The ongoing series of exhibitions and interventions “Heimat” explores different meanings of this unresolved term in the face of accelerated processes of globalization, mobility and migration on one and increasing inward looking, stagnation and bordering on the other hand. On this evening, Neil Beloufa’s science fiction documentary “Kempinski” (2007) is shown alongside Halil Altindere’s “Homeland” (2016) and Basel Abbas and Ruanne Abou-Rahme’s “Only The Beloved Keeps Our Secrets” (2016) – both premiering in Austria on this occassion.
The films are installed in a continuous loop between 7–9 pm.
Basel Abbas and Ruanne Abou-Rahme
Only The Beloved Keeps Our Secrets (2016)
Only the beloved keeps our secrets (2016) weaves together a fragmented script sampled from online recordings of everyday ritual and performance and their constant removal and is layered with diverse additional materials. The film is structured around footage taken from an Israeli military surveillance camera. On March 19, 2014, 14 year-old Yusuf Shawamreh crossed the ‘separation fence’ erected by the Israeli military near Hebron. He was going to pick Akub, an edible plant that grows at high altitudes and blooms for only a short period of time, and a delicacy in Palestinian cuisine. He was shot dead. After a court injunction the military surveillance footage was released and consequently circulated online.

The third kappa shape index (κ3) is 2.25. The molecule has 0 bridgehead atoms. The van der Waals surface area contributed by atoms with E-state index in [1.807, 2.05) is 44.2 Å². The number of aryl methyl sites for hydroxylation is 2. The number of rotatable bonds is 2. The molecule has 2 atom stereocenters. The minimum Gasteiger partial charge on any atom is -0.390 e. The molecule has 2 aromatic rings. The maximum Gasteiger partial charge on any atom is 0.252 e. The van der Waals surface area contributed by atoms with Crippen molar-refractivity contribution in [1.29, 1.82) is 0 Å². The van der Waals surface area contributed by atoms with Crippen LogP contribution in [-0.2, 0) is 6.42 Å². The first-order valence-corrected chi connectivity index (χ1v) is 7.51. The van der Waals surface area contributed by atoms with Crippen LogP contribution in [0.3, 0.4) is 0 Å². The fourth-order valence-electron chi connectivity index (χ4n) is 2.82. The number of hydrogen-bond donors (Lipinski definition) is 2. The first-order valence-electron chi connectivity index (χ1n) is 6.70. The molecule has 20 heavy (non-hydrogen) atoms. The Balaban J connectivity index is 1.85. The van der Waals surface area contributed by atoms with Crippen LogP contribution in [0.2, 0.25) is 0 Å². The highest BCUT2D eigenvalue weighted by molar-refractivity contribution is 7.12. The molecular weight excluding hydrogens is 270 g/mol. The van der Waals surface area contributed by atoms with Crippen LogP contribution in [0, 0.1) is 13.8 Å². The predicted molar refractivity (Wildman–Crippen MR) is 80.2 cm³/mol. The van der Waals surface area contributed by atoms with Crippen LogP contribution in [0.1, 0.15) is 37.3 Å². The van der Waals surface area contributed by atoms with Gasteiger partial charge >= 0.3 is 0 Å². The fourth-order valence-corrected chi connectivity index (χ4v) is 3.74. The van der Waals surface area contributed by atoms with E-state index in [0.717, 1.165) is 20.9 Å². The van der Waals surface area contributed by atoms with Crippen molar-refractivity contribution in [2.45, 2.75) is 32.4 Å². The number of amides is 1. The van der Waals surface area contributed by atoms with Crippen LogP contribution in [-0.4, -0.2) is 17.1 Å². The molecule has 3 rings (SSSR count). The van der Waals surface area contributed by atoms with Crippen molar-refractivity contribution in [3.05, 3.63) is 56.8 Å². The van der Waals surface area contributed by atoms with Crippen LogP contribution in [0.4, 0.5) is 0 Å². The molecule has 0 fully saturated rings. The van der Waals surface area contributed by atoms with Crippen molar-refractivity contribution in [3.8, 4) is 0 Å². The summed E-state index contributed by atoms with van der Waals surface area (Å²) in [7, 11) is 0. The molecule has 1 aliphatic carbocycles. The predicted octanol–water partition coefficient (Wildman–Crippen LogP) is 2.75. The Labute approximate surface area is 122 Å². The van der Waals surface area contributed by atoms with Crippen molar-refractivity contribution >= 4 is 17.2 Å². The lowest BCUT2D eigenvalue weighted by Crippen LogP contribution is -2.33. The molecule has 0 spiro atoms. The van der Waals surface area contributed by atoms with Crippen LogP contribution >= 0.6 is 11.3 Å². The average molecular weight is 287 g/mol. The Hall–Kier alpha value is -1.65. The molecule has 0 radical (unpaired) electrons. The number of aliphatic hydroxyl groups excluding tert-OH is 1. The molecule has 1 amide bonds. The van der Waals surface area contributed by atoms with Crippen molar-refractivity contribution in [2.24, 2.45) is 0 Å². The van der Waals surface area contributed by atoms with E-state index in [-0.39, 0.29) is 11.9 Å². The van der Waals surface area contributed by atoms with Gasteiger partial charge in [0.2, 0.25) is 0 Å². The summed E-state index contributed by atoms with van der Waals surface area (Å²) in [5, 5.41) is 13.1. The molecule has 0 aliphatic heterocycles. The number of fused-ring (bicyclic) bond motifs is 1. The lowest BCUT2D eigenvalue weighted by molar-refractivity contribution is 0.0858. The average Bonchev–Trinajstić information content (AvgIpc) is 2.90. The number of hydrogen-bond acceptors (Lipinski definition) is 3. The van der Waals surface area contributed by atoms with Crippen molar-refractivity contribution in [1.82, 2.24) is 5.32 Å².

Only the beloved keeps our secrets invites to consider the forms of entanglement between the destruction of bodies and the erasure of images, and the conditions under which these same bodies and images might once again reappear.
Blending realism and fiction, Halil Altindere’s new video Homeland (2016), shot in Turkey and Germany, spotlights the experience of forced migration. The contradictions that define refugee status are voiced by Mohammad Abu Hajar, a rapper from Syria who is now based in Berlin. His rhymes accompany the viewer through scenes partially based on real-life footage—from a border crossing to the hidden waterways of Istanbul—and concluding at the Tempelhof complex in Berlin, a former airport and now a new refugee camp. The work brings the migration crisis engulfing Turkey and the globe to Berlin, a political center where Europe’s response to the crisis is forged. The film was commissioned for the Berlin Biennale.
Shot in Mali, Neil Beloufa’s Kempinski (2007) is a science fiction documentary featuring interviews with local inhabitants as they imagine their visions of the future. The protagonists emerge from the dark into the scene in front of the camera. Against the lights of fluorescent lamps they recount imaginaries in present tense, resulting in a blend of projected hopes, concrete stories, and fantasies that are at once aspirational, contradictory, and confusing. On the one hand, the film cunningly scrutinizes the western-minded stereotypical view that any viable future is unachievable when it comes to Africa. On the other, by arresting the imagination in the current moment, the film concurrently puts the possibility of these dreams coming true into question.